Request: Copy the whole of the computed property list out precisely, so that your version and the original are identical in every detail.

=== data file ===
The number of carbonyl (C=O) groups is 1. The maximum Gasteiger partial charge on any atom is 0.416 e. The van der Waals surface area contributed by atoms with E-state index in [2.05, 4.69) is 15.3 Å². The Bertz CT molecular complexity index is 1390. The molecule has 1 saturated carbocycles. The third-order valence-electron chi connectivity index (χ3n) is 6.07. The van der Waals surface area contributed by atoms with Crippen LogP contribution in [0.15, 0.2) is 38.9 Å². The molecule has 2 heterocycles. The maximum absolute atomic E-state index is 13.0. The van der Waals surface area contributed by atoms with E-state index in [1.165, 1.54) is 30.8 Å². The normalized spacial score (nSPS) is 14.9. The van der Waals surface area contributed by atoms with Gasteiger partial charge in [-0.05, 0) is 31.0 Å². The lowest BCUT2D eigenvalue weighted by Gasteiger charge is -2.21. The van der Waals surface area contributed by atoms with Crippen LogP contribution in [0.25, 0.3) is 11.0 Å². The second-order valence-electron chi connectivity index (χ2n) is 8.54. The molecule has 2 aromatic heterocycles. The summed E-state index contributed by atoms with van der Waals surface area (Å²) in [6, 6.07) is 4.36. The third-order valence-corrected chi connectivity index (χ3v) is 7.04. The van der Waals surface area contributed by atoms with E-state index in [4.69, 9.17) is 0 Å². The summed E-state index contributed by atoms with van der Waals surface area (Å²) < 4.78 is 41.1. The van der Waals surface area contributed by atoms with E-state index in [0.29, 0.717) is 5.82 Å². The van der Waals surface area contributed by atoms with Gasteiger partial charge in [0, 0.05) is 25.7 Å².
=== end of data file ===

The number of carbonyl (C=O) groups is 1. The maximum Gasteiger partial charge on any atom is 0.416 e. The van der Waals surface area contributed by atoms with E-state index in [2.05, 4.69) is 15.3 Å². The Bertz CT molecular complexity index is 1390. The molecule has 1 saturated carbocycles. The third-order valence-electron chi connectivity index (χ3n) is 6.07. The van der Waals surface area contributed by atoms with Crippen LogP contribution in [0.15, 0.2) is 38.9 Å². The molecule has 2 heterocycles. The maximum absolute atomic E-state index is 13.0. The van der Waals surface area contributed by atoms with E-state index in [1.165, 1.54) is 30.8 Å². The normalized spacial score (nSPS) is 14.9. The van der Waals surface area contributed by atoms with Gasteiger partial charge in [-0.05, 0) is 31.0 Å². The lowest BCUT2D eigenvalue weighted by Gasteiger charge is -2.21. The van der Waals surface area contributed by atoms with Crippen LogP contribution in [0.25, 0.3) is 11.0 Å². The second-order valence-electron chi connectivity index (χ2n) is 8.54. The molecule has 2 aromatic heterocycles. The summed E-state index contributed by atoms with van der Waals surface area (Å²) in [6, 6.07) is 4.36. The third-order valence-corrected chi connectivity index (χ3v) is 7.04. The van der Waals surface area contributed by atoms with E-state index in [4.69, 9.17) is 0 Å². The summed E-state index contributed by atoms with van der Waals surface area (Å²) < 4.78 is 41.1. The van der Waals surface area contributed by atoms with E-state index in [0.29, 0.717) is 5.82 Å². The van der Waals surface area contributed by atoms with Gasteiger partial charge in [0, 0.05) is 25.7 Å².